Ethiopia: Why does EPRDF negotiate with ONLF

Djibouti (HAN) April 6, 2014 – Opinion By Gorse Ismail – In 1984, Zaid Barre formed Ogaden National Liberation Front ( ONLF) after the military man massacred 80 commanders of West Somali Liberation Front (WSLF). Zaid had taken the move to set up ONLF to expand its hegemony in Horn of Africa; however, it has not only dashed Somali nationalism, but fomented lasting mistrust among Somalis in the republic of Somalia. This has been one of the reasons that Somalia would not have had a government in the last twenty years.
The eleven higher executive members of ONLF were not born in Ethiopia, but in Somalia. The chairman of ONLF, Admiral Mohamed Osman was the head of Marine in Somalia under the leadership of dictator regime of Zaid Barre. He does not have a clue about Ethiopian politics. On the contrary, the only one who was a native of Ethiopian Origin, Dr. Dolal was killed two years ago when he questioned genuinely ONLF to be the sole representative of all Somalis in Somali Region.

Dr. Dolal argued that we, Ogadeni, are one clan and we had seen what the clan politics had inherited to the Somalis nation; why do we ignore the majority of Somali people in Somali Region and pressed to reform ONLF to be morphed to WSLF. Ironically, he was captured in Somali Region while he was negotiating with WSLF. It was secretly the leaked information of ONLF to the current president of Somali Region that masterminded his killing which was against international law, to execute a captured leader of rebel without due process.

In 1977, WSLF had refused the regime of Mogadishu to intervene in their business where the front had liberated ninety percent of its lands from the soldiers of Mengestu Haile Mariam who were killing left and right the innocent Somalis in Somali Region. The current Ambassador of Ethiopia in Egypt, Mohamud Dirrer, was the highest member of WSLF at the time.

In the summer of June 1977, the tanks and airplanes of the regime of Zaid Barre had violated the territorial integrity of Ethiopia so that he could extrapolate its internal crisis and beating the drum of nationalism to elongate its power.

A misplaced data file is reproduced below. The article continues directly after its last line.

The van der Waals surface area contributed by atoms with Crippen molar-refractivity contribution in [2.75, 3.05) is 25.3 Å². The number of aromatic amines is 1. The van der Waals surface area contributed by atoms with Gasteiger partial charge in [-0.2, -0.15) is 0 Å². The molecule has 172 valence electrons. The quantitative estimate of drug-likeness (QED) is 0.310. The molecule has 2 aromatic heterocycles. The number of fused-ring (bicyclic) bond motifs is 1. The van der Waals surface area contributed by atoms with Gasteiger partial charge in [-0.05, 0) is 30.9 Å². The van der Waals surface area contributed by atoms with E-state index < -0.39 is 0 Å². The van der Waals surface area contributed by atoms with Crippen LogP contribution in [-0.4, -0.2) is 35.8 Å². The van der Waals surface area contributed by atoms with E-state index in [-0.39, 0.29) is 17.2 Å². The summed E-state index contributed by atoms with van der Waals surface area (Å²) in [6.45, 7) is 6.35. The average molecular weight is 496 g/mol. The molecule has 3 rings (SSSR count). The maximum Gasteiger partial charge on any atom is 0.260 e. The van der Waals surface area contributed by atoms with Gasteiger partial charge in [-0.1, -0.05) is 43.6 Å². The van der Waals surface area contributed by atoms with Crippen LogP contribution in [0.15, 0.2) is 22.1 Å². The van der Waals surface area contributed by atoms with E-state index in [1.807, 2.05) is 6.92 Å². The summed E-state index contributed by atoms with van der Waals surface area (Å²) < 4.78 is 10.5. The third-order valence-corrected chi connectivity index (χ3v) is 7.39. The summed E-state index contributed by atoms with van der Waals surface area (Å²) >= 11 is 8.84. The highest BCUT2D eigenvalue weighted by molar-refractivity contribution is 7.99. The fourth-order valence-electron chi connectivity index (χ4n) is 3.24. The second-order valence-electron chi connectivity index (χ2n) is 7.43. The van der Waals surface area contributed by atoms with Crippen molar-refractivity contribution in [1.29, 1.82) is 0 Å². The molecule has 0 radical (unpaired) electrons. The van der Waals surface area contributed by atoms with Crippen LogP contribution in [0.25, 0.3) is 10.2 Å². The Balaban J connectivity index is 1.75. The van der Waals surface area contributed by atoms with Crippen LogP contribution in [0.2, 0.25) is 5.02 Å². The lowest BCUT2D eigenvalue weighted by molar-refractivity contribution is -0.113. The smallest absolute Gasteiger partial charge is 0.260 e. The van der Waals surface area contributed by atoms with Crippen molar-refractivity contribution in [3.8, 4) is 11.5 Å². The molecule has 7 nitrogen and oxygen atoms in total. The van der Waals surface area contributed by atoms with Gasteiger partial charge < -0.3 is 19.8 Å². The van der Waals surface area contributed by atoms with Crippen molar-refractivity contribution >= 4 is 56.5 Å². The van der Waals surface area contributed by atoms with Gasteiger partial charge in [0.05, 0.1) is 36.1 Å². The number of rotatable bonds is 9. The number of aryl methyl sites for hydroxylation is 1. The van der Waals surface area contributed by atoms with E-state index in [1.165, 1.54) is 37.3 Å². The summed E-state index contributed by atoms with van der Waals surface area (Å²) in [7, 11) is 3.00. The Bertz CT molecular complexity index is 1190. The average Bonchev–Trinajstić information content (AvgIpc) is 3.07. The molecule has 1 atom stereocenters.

Additionally, the distorted rumor that EPRP had consented with WSLF to endorse the separation of Somali Region was fabricated by the two dictators that had been overthrown as result of demise of cold war. On the contrary, EPRP and WSLF had agreed how to build democratic republic of Ethiopia whereby all Ethiopian regardless of its origin will be treated on an equal footing without the secessionist and settlers ideologies that were hovering on the country.

Further, EPRDF/TPLF has championed that all nations and nationalities should be given the right place when the organization made a contract social in 1991 that culminated with the classical constitution of 1994 that introduced such as article 39 that allows any nation to organize along the line of its culture, linguistics, historic and other social factors and would go its own way in case it decides its future.

Many scholars of Horn of Africa puzzled that EPRDF took this bold and brave move that was historically one of its kind in Africa, but why on earth does it negotiating with ONLF that was formed by a junta and represents one clan, ogadeni and neglects the majority of Somali in Somali Region such as Issa, Issaq, Gurgure, Hawiye, Gadarbusi and the list will go on and on.

The simple answer is that EPRDF wants to stay in power without implementing the constitution genuinely and put the third largest population, Somalis in Ethiopia in “Aggar” category that is surrogated misnomer to undermine Somalis, Gambelas, Afar and Benshugal.

To put in historical and ideological perspective, EPRDF/TPLF should know that the clan makes up of Somali politic. In other word, one has to comprehend that Somali identity is traditionally rooted in paternal descent meticulously memorialized in genealogies that determine each individual’s exact place in society. At the apices of this structure are the “clan-families” with their quasi-mythic lineages harkening back to the family of the Prophet Muhammad.

In modern times, the advent of instantaneous mass communications has, ironically, rendered these traditional divisions an even more significant factor in Somali national politics, as it has enabled both geographically separated members of the same groups, including those in the far-flung diaspora, to interact with each other and organize themselves to pursue common political objectives. This is a result of the underlying power structures within Somali society.

The unity of the larger group, as well as the clans and sub-clans into which these relationships are divided, is founded not only on shared ancestry, but also a formal political contract, known as xeer, between its members. British anthropologist I.M. Lewis, arguably the foremost living authority on Somali history and culture, has observed that “the vital importance of this grouping, in an environment in which the pressure of population on sparse environmental resources are acute, and where fighting over access to water and pasture is common, can hardly be overemphasized” since it is upon his sub-group, and “potentially on wider circles of clansmen within his clan-family, that the individual ultimately depends for the security of his person and property.”

EPRDF should address the issues of Somali Region while she would ground in its historical, political, economic and social context if it wants a lasting peace, prosperity and sustainable development that have been booming in other regions of Ethiopia.

Ze-Habesha – The opinion of the author: By Gorse Ismail

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